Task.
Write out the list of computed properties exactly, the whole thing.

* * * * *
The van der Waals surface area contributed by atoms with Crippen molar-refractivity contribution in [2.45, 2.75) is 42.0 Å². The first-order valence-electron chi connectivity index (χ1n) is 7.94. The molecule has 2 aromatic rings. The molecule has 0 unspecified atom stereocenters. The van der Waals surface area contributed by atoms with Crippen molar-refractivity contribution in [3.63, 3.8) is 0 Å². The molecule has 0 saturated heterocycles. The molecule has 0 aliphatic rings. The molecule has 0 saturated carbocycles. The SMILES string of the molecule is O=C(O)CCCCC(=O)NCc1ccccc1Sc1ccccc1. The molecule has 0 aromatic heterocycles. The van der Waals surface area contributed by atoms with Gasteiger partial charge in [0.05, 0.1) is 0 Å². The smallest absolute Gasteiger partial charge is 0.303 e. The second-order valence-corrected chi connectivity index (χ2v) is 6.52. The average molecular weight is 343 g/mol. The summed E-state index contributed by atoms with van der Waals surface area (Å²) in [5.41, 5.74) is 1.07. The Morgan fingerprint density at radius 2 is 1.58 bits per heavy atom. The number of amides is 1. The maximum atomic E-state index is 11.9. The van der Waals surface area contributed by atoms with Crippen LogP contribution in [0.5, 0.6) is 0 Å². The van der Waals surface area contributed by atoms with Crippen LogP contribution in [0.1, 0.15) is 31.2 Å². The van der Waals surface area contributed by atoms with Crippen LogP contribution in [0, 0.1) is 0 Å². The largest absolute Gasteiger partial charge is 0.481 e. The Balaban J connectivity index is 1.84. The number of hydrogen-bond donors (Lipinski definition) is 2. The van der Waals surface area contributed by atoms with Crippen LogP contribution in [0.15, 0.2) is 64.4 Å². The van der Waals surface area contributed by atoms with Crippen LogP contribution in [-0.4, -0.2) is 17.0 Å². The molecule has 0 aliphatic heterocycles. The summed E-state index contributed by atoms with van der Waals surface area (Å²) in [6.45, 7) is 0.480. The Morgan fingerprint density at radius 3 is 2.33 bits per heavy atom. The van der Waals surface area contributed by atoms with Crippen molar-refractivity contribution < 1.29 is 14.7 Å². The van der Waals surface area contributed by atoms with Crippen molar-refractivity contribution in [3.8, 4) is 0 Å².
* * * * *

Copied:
The van der Waals surface area contributed by atoms with Crippen molar-refractivity contribution in [2.45, 2.75) is 42.0 Å². The first-order valence-electron chi connectivity index (χ1n) is 7.94. The molecule has 2 aromatic rings. The molecule has 0 unspecified atom stereocenters. The van der Waals surface area contributed by atoms with Crippen molar-refractivity contribution in [3.63, 3.8) is 0 Å². The molecule has 0 saturated heterocycles. The molecule has 0 aliphatic rings. The molecule has 0 saturated carbocycles. The SMILES string of the molecule is O=C(O)CCCCC(=O)NCc1ccccc1Sc1ccccc1. The molecule has 0 aromatic heterocycles. The van der Waals surface area contributed by atoms with Gasteiger partial charge in [0.05, 0.1) is 0 Å². The smallest absolute Gasteiger partial charge is 0.303 e. The second-order valence-corrected chi connectivity index (χ2v) is 6.52. The average molecular weight is 343 g/mol. The summed E-state index contributed by atoms with van der Waals surface area (Å²) in [5.41, 5.74) is 1.07. The Morgan fingerprint density at radius 2 is 1.58 bits per heavy atom. The number of amides is 1. The maximum atomic E-state index is 11.9. The van der Waals surface area contributed by atoms with Crippen LogP contribution in [0.5, 0.6) is 0 Å². The van der Waals surface area contributed by atoms with Crippen LogP contribution in [0.1, 0.15) is 31.2 Å². The van der Waals surface area contributed by atoms with Crippen LogP contribution in [0, 0.1) is 0 Å². The largest absolute Gasteiger partial charge is 0.481 e. The Balaban J connectivity index is 1.84. The number of hydrogen-bond donors (Lipinski definition) is 2. The van der Waals surface area contributed by atoms with Crippen LogP contribution in [0.15, 0.2) is 64.4 Å². The van der Waals surface area contributed by atoms with Crippen LogP contribution in [-0.4, -0.2) is 17.0 Å². The molecule has 0 aliphatic heterocycles. The summed E-state index contributed by atoms with van der Waals surface area (Å²) in [6.45, 7) is 0.480. The Morgan fingerprint density at radius 3 is 2.33 bits per heavy atom. The van der Waals surface area contributed by atoms with Crippen molar-refractivity contribution < 1.29 is 14.7 Å². The van der Waals surface area contributed by atoms with Crippen molar-refractivity contribution in [3.8, 4) is 0 Å².